Here’s why 2024 will be 'the year of hunkering down'
Mikaela Arroyo of John Burns Research says homebuyers will prioritize affordability over 'bells and whistles' and accept smaller homes that meet their needs.
- Buyers are willing to give up extra space and fancy tech in order to purchase a house they can actually afford.
- New construction will likely keep getting smaller into next year as builders ramp up deliveries.
- The “sweet spot” for interest rates appears to be between 5.5% and 6%.
While interest rates have dropped significantly in just the last couple of weeks, it's still anyone's guess what kind of economic environment homebuyers and sellers will be facing next year.
Despite the uncertainty, John Burns Research and Consulting has published a list of 24 trends they predict for 2024 in new construction, home design and consumer behavior.
The main theme is that 2024 will be "the year of hunkering down," Mikaela Arroyo, VP and chief of staff for the New Home Trends Institute at John Burns Consulting, told Real Estate News. "We think next year is going to be very cost-focused, with how unaffordable homes are, and then you add in the economic ups and downs and the fact that it's an election year."
'Bells and whistles' take a back seat
Unlike the pandemic era, when having extra space and state-of-the-art filtration systems was a top priority, 2024 will see buyers becoming much more pragmatic. "A lot of people are really focusing back on the basics … and talking a little bit less about some of those bells and whistles," Arroyo said.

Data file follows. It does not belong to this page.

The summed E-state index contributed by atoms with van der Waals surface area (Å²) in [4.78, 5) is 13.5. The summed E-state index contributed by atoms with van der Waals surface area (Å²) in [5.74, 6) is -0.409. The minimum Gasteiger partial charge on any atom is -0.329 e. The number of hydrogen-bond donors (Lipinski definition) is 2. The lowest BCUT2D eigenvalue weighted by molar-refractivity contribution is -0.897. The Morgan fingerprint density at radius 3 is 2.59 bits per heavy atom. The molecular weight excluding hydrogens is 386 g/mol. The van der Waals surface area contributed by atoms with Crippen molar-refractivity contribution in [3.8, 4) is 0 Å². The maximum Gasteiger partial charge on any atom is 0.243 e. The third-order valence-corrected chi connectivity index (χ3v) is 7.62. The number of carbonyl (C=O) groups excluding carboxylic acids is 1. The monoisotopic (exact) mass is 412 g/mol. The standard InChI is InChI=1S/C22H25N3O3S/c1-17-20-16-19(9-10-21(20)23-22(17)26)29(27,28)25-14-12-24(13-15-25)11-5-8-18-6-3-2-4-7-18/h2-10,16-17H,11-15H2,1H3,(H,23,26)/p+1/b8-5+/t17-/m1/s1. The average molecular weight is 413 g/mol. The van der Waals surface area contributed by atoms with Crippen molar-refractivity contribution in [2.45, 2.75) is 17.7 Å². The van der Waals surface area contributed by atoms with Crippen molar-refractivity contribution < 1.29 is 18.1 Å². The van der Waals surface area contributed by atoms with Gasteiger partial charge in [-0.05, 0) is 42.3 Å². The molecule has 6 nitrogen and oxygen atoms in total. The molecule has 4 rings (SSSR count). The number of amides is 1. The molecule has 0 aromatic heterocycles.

This means forgoing a big yard, an extra room for fitness and the home automation that was so popular just a year or two ago. Instead, the typical buyer will be looking to trim the fat from their home search.
"We have some people even dropping the garage and a lot of people removing formal dining," she explained. "So what spaces can you completely remove from the house to make it more affordable?"
Home sizes will keep shrinking
The size of the typical new home has been decreasing in the last year or so as builders try to keep prices down and keep inventory moving, and this will continue in 2024, Arroyo predicts.
This is especially important for younger and first-time buyers without substantial cash savings or home equity.
"For younger consumers, they actually felt that new construction was a better value relative to resale, and their reasoning was with all of the incentives and rate buydowns that builders are offering, you can get a new home at a reasonable price to a resale home," Arroyo said. "Maybe it's on a slightly smaller lot size, but it has all the features they care about."
Cautious consumers seeking rates of 6% or lower
Right now, buyers are still cautious about making a home purchase, particularly as interest rates remain volatile. High rates have a big financial impact, but there's a psychological one too: Consumers are "afraid of buying at the wrong time," Arroyo said.
Agents can help educate buyers and provide emotional guidance — "being a counselor has become a bigger part of the job," Arroyo said — but consumers still have deeply rooted perspectives on where rates should be, considering the lower interest rate environment of the last 20 years.
Arroyo said her team has surveyed consumers about the highest mortgage interest rate they'd be willing to accept and what they believe is the historically normal rate.
"The number that keeps bubbling to the top, it's about 5.5% to 6%," Arroyo said. "That's the number that they're willing to go to. That's the number they now think is historically normal. That seems to be the sweet spot for rates where the consumer is looking."